Matching Heads and Tails



Here's the raw POST request we pasted in the video:

request = """
POST /bears HTTP/1.1
User-Agent: ExampleBrowser/1.0
Accept: */*
Content-Type: application/x-www-form-urlencoded
Content-Length: 21


response = Servy.Handler.handle(request)

IO.puts response

And here's the starting point we used for the matching route function:

def route(%Conv{method: "POST", path: "/bears"} = conv) do
  %{ conv | status: 201, resp_body: "Create a bear!" }

Linking Heads and Tails

The familiar way to make a list is by separating each element by a comma:

iex> nums = [1, 2, 3]
[1, 2, 3]

But now you know that a list is either empty or it consists of a head and a tail which is itself a list. It follows then that you can create the same list using the [head | tail] expression:

iex> nums = [1 | [2, 3]]
[1, 2, 3]

In the same way, you can add elements to the head of a list (prepend) using the [head | tail] expression:

iex> [0 | nums]
[0, 1, 2, 3]

And if you wanted to take the long way around the barn, you could create the list of numbers 0-3 as a series of heads and tails like so:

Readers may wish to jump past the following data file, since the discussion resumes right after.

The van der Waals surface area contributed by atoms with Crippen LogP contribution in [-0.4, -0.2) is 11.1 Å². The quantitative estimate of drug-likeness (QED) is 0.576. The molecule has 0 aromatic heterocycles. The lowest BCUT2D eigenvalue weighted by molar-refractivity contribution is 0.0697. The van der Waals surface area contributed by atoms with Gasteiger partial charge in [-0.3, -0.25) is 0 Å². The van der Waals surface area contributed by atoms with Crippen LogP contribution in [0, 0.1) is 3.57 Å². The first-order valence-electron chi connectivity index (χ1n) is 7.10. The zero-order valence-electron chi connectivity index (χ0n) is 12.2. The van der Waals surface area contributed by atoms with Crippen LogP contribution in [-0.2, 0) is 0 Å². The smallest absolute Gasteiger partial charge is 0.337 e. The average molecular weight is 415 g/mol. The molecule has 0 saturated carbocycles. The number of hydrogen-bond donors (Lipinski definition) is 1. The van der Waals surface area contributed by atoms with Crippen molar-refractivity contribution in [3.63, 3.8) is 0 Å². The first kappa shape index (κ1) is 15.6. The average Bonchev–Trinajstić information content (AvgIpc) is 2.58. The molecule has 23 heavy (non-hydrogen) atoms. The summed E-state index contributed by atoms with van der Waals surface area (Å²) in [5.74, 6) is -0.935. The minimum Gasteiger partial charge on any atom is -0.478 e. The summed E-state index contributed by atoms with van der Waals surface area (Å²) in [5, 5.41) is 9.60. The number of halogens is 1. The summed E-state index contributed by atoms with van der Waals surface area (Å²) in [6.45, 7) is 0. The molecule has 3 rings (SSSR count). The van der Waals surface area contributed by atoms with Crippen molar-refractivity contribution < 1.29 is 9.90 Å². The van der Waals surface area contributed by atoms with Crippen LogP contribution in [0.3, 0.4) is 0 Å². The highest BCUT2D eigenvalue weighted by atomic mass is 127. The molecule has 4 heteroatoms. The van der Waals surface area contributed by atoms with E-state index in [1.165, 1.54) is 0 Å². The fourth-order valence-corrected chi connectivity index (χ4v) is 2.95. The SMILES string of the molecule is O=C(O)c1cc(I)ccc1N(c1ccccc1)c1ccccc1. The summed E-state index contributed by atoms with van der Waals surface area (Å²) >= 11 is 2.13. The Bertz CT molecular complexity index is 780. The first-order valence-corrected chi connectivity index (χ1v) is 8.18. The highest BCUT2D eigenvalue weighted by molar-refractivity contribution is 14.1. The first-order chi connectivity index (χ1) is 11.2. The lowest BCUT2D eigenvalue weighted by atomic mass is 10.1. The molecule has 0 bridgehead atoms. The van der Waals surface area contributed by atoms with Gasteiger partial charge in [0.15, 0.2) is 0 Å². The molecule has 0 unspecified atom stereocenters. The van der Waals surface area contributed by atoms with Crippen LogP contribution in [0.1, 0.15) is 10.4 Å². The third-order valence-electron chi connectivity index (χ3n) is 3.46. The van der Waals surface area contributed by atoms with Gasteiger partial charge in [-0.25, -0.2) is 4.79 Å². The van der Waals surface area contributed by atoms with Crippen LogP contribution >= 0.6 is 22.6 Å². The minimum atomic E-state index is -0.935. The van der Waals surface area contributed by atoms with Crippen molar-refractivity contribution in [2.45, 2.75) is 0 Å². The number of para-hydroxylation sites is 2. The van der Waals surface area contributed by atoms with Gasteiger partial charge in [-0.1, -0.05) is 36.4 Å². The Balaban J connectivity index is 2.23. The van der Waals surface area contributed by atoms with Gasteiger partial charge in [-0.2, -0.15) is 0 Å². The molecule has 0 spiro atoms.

iex> [0 | [1 | [2 | [3 | []]]]]
[0, 1, 2, 3]

Doesn't that make you appreciate the comma-separated syntax all the more? The point is that a list in Elixir is implemented as a series of linked lists. The head is always the first element of the list. The tail "points" or "links" to the list that consists of the head and tail of the remaining elements. So lists are by definition recursive data structures!

Accessing Head and Tail with Functions

The head and tail of a list can also be accessed with the functions hd and tl:

iex> nums = [1, 2, 3]

iex> hd(nums)

iex> tl(nums)
[2, 3]

The hd and tl functions are defined in the Kernel module which is automatically imported into every module so you don't have to prefix the function with the module name.

Code So Far

The code for this video is in the post-requests directory found within the video-code directory of the code bundle.